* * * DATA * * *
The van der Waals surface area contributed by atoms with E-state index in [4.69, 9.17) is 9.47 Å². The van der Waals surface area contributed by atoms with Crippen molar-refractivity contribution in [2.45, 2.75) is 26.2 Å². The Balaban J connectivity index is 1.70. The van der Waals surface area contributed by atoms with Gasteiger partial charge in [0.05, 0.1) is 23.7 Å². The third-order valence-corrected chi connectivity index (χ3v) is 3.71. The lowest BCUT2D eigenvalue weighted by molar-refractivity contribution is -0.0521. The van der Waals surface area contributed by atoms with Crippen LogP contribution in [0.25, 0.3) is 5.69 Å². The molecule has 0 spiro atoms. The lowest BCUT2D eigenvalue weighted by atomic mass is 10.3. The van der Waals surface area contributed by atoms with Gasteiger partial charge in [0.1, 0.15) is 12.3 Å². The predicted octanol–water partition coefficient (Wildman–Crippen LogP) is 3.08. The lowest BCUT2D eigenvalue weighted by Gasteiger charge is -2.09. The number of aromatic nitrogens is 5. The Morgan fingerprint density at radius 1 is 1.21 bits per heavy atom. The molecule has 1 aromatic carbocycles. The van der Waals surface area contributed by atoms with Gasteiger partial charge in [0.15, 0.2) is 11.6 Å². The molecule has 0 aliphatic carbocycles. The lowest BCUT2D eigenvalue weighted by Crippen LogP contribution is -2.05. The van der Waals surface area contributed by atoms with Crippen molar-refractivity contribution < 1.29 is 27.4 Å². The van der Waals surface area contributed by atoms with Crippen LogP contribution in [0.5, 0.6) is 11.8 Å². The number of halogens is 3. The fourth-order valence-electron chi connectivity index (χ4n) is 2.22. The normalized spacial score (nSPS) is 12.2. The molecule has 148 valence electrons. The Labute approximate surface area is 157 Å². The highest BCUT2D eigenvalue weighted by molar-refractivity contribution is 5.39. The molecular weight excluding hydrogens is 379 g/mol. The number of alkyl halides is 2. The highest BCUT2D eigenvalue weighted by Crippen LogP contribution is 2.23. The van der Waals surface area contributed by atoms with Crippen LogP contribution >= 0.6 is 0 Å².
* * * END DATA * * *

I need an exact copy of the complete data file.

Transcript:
The van der Waals surface area contributed by atoms with E-state index in [4.69, 9.17) is 9.47 Å². The van der Waals surface area contributed by atoms with Crippen molar-refractivity contribution in [2.45, 2.75) is 26.2 Å². The Balaban J connectivity index is 1.70. The van der Waals surface area contributed by atoms with Gasteiger partial charge in [0.05, 0.1) is 23.7 Å². The third-order valence-corrected chi connectivity index (χ3v) is 3.71. The lowest BCUT2D eigenvalue weighted by molar-refractivity contribution is -0.0521. The van der Waals surface area contributed by atoms with Crippen LogP contribution in [0.25, 0.3) is 5.69 Å². The molecule has 0 spiro atoms. The lowest BCUT2D eigenvalue weighted by atomic mass is 10.3. The van der Waals surface area contributed by atoms with Gasteiger partial charge in [0.1, 0.15) is 12.3 Å². The predicted octanol–water partition coefficient (Wildman–Crippen LogP) is 3.08. The lowest BCUT2D eigenvalue weighted by Gasteiger charge is -2.09. The number of aromatic nitrogens is 5. The Morgan fingerprint density at radius 1 is 1.21 bits per heavy atom. The molecule has 1 aromatic carbocycles. The van der Waals surface area contributed by atoms with Gasteiger partial charge in [0.15, 0.2) is 11.6 Å². The molecule has 0 aliphatic carbocycles. The lowest BCUT2D eigenvalue weighted by Crippen LogP contribution is -2.05. The van der Waals surface area contributed by atoms with Crippen molar-refractivity contribution < 1.29 is 27.4 Å². The van der Waals surface area contributed by atoms with Crippen LogP contribution in [0.5, 0.6) is 11.8 Å². The number of halogens is 3. The fourth-order valence-electron chi connectivity index (χ4n) is 2.22. The normalized spacial score (nSPS) is 12.2. The molecule has 148 valence electrons. The Labute approximate surface area is 157 Å². The highest BCUT2D eigenvalue weighted by molar-refractivity contribution is 5.39. The molecular weight excluding hydrogens is 379 g/mol. The number of alkyl halides is 2. The highest BCUT2D eigenvalue weighted by Crippen LogP contribution is 2.23. The van der Waals surface area contributed by atoms with Crippen LogP contribution >= 0.6 is 0 Å².